Like many cinephiles out there, the Academy Awards were, as a kid, a big draw for me. I never missed watching it on TV. From start to finish. I hung on every word, every sound, every clip. As I got older, started working at film festivals, moved to Hollywood, started working in the industry itself, sold screenplays, directed two features, wrote for the studios, worked over 2 decades in casting, and have been represented by UTA, ICM and Gersh, my outlook on both this town, this business and the Academy Awards changed quite dramatically. Peeling back that curtain can be a scary thing. Like when one of my friends told me “Be careful of meeting your heroes. There’s a good chance you’ll be disappointed.” Of course, this is not always true. But I think the idea he was trying to get across was that, oftentimes, people, places and ideas exist in our mind in a somewhat more “perfect” or fanciful way than they may in actuality.
I feel like Hollywood does the same with actors. The combined talents of the individual actors that make up the cast of 2014’s GODZILLA would, in any other place other than Hollywood, warrant some serious attention. But here, the sound of paychecks being cashed drowns out even Godzilla’s monstrous roar.
I will admit, however, that the film — while offering a truly dimensionless script and uninspired dialogue –does harken back to those all-star Hollywood disaster films of my youth: THE POSEIDON ADVENTURE, THE TOWERING INFERNO, EARTHQUAKE… And in so doing, it does stir some nostalgic memories for me, but mostly of the worst elements of those films. I was also, I should add, a huge Godzilla fan as a boy. All monster films, really, but Godzilla held a special place, so much so that familiar pangs of youthful anticipation crept in from time to time while watching my old, familiar friend recreated.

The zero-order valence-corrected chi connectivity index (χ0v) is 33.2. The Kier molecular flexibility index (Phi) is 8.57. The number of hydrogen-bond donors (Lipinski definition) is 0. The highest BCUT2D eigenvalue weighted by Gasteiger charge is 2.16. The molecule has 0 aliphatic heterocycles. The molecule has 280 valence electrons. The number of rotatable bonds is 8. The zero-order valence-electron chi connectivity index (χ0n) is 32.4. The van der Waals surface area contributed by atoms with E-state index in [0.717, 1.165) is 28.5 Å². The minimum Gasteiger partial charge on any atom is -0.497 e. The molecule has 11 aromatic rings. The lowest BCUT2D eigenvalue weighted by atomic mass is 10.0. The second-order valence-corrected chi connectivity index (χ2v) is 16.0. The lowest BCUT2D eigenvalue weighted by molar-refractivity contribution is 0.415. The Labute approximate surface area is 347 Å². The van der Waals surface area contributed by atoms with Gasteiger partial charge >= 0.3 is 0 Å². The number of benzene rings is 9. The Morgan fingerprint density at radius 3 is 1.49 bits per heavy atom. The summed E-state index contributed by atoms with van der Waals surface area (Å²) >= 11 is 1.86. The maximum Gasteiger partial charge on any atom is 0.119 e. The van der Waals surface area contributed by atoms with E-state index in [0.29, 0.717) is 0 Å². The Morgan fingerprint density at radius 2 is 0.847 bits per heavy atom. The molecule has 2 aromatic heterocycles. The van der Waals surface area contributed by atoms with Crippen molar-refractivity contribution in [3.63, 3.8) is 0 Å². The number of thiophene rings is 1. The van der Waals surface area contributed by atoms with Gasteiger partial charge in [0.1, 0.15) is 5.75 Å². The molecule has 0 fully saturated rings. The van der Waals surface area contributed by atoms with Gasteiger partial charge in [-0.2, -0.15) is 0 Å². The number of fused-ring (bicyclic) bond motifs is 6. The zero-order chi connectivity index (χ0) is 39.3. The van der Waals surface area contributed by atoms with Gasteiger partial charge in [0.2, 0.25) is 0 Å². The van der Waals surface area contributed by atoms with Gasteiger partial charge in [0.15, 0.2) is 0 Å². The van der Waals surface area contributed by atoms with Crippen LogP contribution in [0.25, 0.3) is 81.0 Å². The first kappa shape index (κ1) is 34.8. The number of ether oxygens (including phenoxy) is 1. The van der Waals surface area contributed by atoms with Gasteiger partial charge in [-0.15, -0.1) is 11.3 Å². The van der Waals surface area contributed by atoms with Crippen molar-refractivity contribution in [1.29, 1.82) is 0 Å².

However, my adult needs are a bit different and I have avoided the majority of monster films that have been tossed out of Hollywood for several decades now. There’s a life that has been stripped from these tales, a social consciousness, a humanity. GODZILLA does indeed have some truly visceral moments and when seen in 3D, those moments can be enhanced greatly. But there’s no heart to this tale. Whatever Godzilla and the other monsters destroy, be it buildings or lives, it all feels hollow, a pretense that squanders the potential of cinema. Open-mouthed expressions of fear and loss do not take the place of actual emotions. The only actor in GODZILLA whose performance seemed to rise above the others for me was Elizabeth Olsen. Wherever she took herself, it transcended the movie despite the fact that they gave her appallingly little to work with and was only a minor character with no real story arc. Sadly, the fact that she was able to nonetheless be present in her performance, shone a light on all the grey, washed-out, lifeless areas of the film in stark contrast. For a movie that seemed to consciously want the characters’ stories to build up to and justify the monsters’ ultimate showdown, they did a shockingly poor job of using that time to create anything with resonance.
I don’t know if director Gareth Edwards wanted the film to retain some of the “cheesy” storytelling qualities that had become part of the landscape of Japanese monster movies, but I maintain that the original GODZILLA (GOJIRA, 1954) stands up as a far stronger, more impactful piece of cinema than this 2014 revisitation.
With all the technological tools at their disposal, it will never cease to amaze me how good writing does not seem to hold the same level of importance, the same value. Why is it so difficult to combine these two things into one? We either have groundbreaking special effects (GRAVITY) OR we have good screenwriting (not GRAVITY). Rarely do the two come together in modern Hollywood cinema.
It’s a shame as the teaser trailer for the film actually gave the impression that GODZILLA might have been a truly cinematic and interesting take on the genre. A deep-rooted social nightmare culled from the subconscious. A film with a little more vision behind it, a sense of tone, a more authentically involving experience. Turns out, the trailer just utilizes the single best moment in the film, the one moment that hinted at what might have been. It also, like Elizabeth Olsen’s performance, reminded us just how weak and uninspired the rest of the film was.